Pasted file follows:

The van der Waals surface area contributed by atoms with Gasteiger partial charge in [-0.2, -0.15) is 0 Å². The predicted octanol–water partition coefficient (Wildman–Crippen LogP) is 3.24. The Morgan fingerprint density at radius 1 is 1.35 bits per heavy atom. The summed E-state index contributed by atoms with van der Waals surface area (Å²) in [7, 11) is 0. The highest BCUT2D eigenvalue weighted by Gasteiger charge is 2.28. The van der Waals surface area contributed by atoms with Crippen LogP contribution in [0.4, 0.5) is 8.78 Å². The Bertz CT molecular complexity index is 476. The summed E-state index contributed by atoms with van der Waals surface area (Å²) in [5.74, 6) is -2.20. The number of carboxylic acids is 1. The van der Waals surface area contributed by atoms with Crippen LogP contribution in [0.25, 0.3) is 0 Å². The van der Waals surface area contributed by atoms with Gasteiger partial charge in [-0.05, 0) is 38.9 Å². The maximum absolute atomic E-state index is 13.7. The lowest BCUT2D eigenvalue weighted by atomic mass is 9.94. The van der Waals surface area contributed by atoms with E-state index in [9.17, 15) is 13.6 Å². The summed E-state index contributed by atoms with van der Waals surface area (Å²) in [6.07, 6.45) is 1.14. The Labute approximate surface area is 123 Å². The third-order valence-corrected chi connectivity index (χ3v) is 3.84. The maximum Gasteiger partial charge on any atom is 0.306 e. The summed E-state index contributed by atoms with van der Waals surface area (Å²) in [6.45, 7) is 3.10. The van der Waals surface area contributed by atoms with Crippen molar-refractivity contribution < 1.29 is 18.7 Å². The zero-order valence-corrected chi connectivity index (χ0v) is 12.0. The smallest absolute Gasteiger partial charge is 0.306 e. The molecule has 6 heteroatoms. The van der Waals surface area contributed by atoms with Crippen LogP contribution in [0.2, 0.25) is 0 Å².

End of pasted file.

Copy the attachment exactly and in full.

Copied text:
The van der Waals surface area contributed by atoms with Gasteiger partial charge in [-0.2, -0.15) is 0 Å². The predicted octanol–water partition coefficient (Wildman–Crippen LogP) is 3.24. The Morgan fingerprint density at radius 1 is 1.35 bits per heavy atom. The summed E-state index contributed by atoms with van der Waals surface area (Å²) in [7, 11) is 0. The highest BCUT2D eigenvalue weighted by Gasteiger charge is 2.28. The van der Waals surface area contributed by atoms with Crippen LogP contribution in [0.4, 0.5) is 8.78 Å². The Bertz CT molecular complexity index is 476. The summed E-state index contributed by atoms with van der Waals surface area (Å²) in [5.74, 6) is -2.20. The number of carboxylic acids is 1. The van der Waals surface area contributed by atoms with Crippen LogP contribution in [0.25, 0.3) is 0 Å². The van der Waals surface area contributed by atoms with Gasteiger partial charge in [-0.05, 0) is 38.9 Å². The maximum absolute atomic E-state index is 13.7. The lowest BCUT2D eigenvalue weighted by atomic mass is 9.94. The van der Waals surface area contributed by atoms with E-state index in [9.17, 15) is 13.6 Å². The summed E-state index contributed by atoms with van der Waals surface area (Å²) in [6.07, 6.45) is 1.14. The Labute approximate surface area is 123 Å². The third-order valence-corrected chi connectivity index (χ3v) is 3.84. The maximum Gasteiger partial charge on any atom is 0.306 e. The summed E-state index contributed by atoms with van der Waals surface area (Å²) in [6.45, 7) is 3.10. The van der Waals surface area contributed by atoms with Crippen molar-refractivity contribution < 1.29 is 18.7 Å². The zero-order valence-corrected chi connectivity index (χ0v) is 12.0. The smallest absolute Gasteiger partial charge is 0.306 e. The molecule has 6 heteroatoms. The van der Waals surface area contributed by atoms with Crippen LogP contribution in [0.2, 0.25) is 0 Å².